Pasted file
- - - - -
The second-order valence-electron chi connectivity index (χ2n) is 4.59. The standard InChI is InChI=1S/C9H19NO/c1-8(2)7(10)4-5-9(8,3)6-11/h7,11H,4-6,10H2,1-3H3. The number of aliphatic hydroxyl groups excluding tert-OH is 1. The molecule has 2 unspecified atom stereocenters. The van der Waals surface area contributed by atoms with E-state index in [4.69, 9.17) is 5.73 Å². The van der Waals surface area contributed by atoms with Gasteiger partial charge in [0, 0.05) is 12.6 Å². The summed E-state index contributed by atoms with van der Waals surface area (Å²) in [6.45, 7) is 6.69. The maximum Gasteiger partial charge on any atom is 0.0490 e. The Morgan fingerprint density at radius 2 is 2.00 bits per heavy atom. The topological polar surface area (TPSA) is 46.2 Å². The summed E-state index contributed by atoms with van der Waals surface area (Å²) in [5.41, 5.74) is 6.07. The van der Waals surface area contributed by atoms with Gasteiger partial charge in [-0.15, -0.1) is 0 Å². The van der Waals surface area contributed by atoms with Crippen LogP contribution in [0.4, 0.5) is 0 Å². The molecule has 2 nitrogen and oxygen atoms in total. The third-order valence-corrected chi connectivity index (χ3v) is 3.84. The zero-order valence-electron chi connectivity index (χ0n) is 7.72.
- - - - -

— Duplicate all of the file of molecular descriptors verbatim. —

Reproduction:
The second-order valence-electron chi connectivity index (χ2n) is 4.59. The standard InChI is InChI=1S/C9H19NO/c1-8(2)7(10)4-5-9(8,3)6-11/h7,11H,4-6,10H2,1-3H3. The number of aliphatic hydroxyl groups excluding tert-OH is 1. The molecule has 2 unspecified atom stereocenters. The van der Waals surface area contributed by atoms with E-state index in [4.69, 9.17) is 5.73 Å². The van der Waals surface area contributed by atoms with Gasteiger partial charge in [0, 0.05) is 12.6 Å². The summed E-state index contributed by atoms with van der Waals surface area (Å²) in [6.45, 7) is 6.69. The maximum Gasteiger partial charge on any atom is 0.0490 e. The Morgan fingerprint density at radius 2 is 2.00 bits per heavy atom. The topological polar surface area (TPSA) is 46.2 Å². The summed E-state index contributed by atoms with van der Waals surface area (Å²) in [5.41, 5.74) is 6.07. The van der Waals surface area contributed by atoms with Gasteiger partial charge in [-0.15, -0.1) is 0 Å². The van der Waals surface area contributed by atoms with Crippen LogP contribution in [0.4, 0.5) is 0 Å². The molecule has 2 nitrogen and oxygen atoms in total. The third-order valence-corrected chi connectivity index (χ3v) is 3.84. The zero-order valence-electron chi connectivity index (χ0n) is 7.72.